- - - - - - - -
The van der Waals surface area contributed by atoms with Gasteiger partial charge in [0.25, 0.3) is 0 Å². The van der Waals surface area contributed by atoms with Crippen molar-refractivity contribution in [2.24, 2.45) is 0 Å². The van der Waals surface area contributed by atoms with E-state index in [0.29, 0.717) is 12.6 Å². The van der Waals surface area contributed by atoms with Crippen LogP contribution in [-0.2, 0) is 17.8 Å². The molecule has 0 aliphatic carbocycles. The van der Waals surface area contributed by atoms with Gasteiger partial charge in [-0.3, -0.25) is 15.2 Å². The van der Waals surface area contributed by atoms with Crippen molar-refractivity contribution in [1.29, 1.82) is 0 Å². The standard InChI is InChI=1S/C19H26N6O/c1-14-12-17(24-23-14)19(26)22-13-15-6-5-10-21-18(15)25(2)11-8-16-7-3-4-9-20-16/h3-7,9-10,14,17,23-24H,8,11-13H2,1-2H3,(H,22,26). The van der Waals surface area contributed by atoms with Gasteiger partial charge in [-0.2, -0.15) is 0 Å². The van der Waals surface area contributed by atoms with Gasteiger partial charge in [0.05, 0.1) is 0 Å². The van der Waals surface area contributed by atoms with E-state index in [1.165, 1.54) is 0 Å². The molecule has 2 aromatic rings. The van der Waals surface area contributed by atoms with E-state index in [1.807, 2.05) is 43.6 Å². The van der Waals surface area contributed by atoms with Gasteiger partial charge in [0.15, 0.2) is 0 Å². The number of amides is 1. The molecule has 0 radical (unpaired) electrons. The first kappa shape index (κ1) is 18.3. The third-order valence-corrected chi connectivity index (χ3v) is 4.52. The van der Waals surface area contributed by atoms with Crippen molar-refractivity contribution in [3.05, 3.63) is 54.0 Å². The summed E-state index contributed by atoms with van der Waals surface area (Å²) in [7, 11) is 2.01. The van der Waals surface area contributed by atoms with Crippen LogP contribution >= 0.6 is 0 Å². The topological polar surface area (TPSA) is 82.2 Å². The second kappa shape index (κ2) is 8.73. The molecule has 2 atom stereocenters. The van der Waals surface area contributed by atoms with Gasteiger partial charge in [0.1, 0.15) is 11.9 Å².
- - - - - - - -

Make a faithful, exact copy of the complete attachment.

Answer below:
The van der Waals surface area contributed by atoms with Gasteiger partial charge in [0.25, 0.3) is 0 Å². The van der Waals surface area contributed by atoms with Crippen molar-refractivity contribution in [2.24, 2.45) is 0 Å². The van der Waals surface area contributed by atoms with E-state index in [0.29, 0.717) is 12.6 Å². The van der Waals surface area contributed by atoms with Crippen LogP contribution in [-0.2, 0) is 17.8 Å². The molecule has 0 aliphatic carbocycles. The van der Waals surface area contributed by atoms with Gasteiger partial charge in [-0.3, -0.25) is 15.2 Å². The van der Waals surface area contributed by atoms with Crippen molar-refractivity contribution in [1.29, 1.82) is 0 Å². The standard InChI is InChI=1S/C19H26N6O/c1-14-12-17(24-23-14)19(26)22-13-15-6-5-10-21-18(15)25(2)11-8-16-7-3-4-9-20-16/h3-7,9-10,14,17,23-24H,8,11-13H2,1-2H3,(H,22,26). The van der Waals surface area contributed by atoms with Gasteiger partial charge in [-0.2, -0.15) is 0 Å². The van der Waals surface area contributed by atoms with Gasteiger partial charge in [0.05, 0.1) is 0 Å². The van der Waals surface area contributed by atoms with E-state index in [1.165, 1.54) is 0 Å². The molecule has 2 aromatic rings. The van der Waals surface area contributed by atoms with E-state index in [1.807, 2.05) is 43.6 Å². The van der Waals surface area contributed by atoms with Gasteiger partial charge in [0.15, 0.2) is 0 Å². The number of amides is 1. The molecule has 0 radical (unpaired) electrons. The first kappa shape index (κ1) is 18.3. The third-order valence-corrected chi connectivity index (χ3v) is 4.52. The van der Waals surface area contributed by atoms with Crippen molar-refractivity contribution in [3.05, 3.63) is 54.0 Å². The summed E-state index contributed by atoms with van der Waals surface area (Å²) in [7, 11) is 2.01. The van der Waals surface area contributed by atoms with Crippen LogP contribution >= 0.6 is 0 Å². The topological polar surface area (TPSA) is 82.2 Å². The second kappa shape index (κ2) is 8.73. The molecule has 2 atom stereocenters. The van der Waals surface area contributed by atoms with Gasteiger partial charge in [0.1, 0.15) is 11.9 Å².